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When Advertising Takes the Lead
By: Dwayne W. Waite Jr.
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Our economy revolves around consumers — the American public, the public and private sectors — buying stuff. When consumer confidence is down, financial advisers and stock-market enthusiasts start freaking out, because in a consumption society, when there's no consumption, things start going downhill.

And what is the main mechanism for the public to learn what there is to buy and where to buy it? 

That's right. Advertising.

Of course there are plenty of ways that consumers can look up information and find what they want to purchase. But advertising is still the driver for information. It still functions as a channel to inform or persuade consumers. It is still the channel through which businesses communicate with their audiences.

Now advertising is being called on to do more than advocate products and services. It is being asked to push concepts and social change.

Bullying. Education. Guns. Innovation. Intolerance. Diversity. These are issues that are hitting our U.S. audience head on. What will advertising, and those in AdLand, do to push the agenda? 

What can advertising do?

As communication professionals, we know all too well that we cannot change the world directly. What advertising can do is put the issues forward to make sure our audiences know what they should be thinking about to make a difference. Not too long ago, that responsibility was left to our journalist cousins. But with the 24-hour news cycle turning more into "infotainment" than hard news and topics that affect everyone, advertising needs to pick up where news organizations left off.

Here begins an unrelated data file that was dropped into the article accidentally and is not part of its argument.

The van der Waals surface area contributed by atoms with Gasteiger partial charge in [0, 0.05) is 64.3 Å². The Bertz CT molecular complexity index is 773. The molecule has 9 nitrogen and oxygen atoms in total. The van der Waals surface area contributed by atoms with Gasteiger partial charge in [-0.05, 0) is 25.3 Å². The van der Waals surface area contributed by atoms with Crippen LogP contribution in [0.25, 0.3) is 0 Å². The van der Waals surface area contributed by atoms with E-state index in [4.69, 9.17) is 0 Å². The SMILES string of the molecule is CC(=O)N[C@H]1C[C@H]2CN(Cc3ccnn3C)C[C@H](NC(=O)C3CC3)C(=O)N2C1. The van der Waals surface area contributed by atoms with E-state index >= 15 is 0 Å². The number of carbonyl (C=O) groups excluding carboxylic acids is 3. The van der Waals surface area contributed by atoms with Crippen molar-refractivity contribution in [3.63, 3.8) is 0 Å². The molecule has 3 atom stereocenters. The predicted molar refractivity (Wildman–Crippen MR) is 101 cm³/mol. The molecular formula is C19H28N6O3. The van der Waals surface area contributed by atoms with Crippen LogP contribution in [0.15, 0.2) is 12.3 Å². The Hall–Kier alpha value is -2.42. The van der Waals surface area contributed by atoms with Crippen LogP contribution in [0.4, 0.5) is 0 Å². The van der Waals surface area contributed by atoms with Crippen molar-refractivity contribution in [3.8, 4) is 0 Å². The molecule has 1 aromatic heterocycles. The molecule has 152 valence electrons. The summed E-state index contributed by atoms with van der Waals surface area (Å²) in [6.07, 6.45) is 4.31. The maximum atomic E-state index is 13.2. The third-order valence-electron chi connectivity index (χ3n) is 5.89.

AdLand is positioned to set an agenda unlike the news stations or the politicians. Because we work with brands, we more than likely can relate more to the American public than any elected official can. We don't work for votes and a cozy office in D.C., we work for businesses and the awesome society that needs and wants the products and services our businesses provide.

AdLand, we can do this. Let's take the lead and start advocating change.

Cause marketing and budgets dedicated to it have been steadily growing since the early 2000s. We need to talk with our shops and the brands we work with about what ideals we need the public to grasp and the ones that represent the brand. More than likely, the ideals will be the same. This wave has slowly begun with Visa and the Olympics, Ben & Jerry's and their staunch advocacy for gay rights, and McDonald's and the right for children to get a free, substantial education.

But we need more. We need to start putting brands behind the ideals they say they believe in and make a stand.

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About the Author
Dwayne W. Waite Jr. is partner and principal at JDW: The Charlotte Agency, a marketing and advertising shop in Charlotte, NC. He enjoys consumer behavior, economics, and football.
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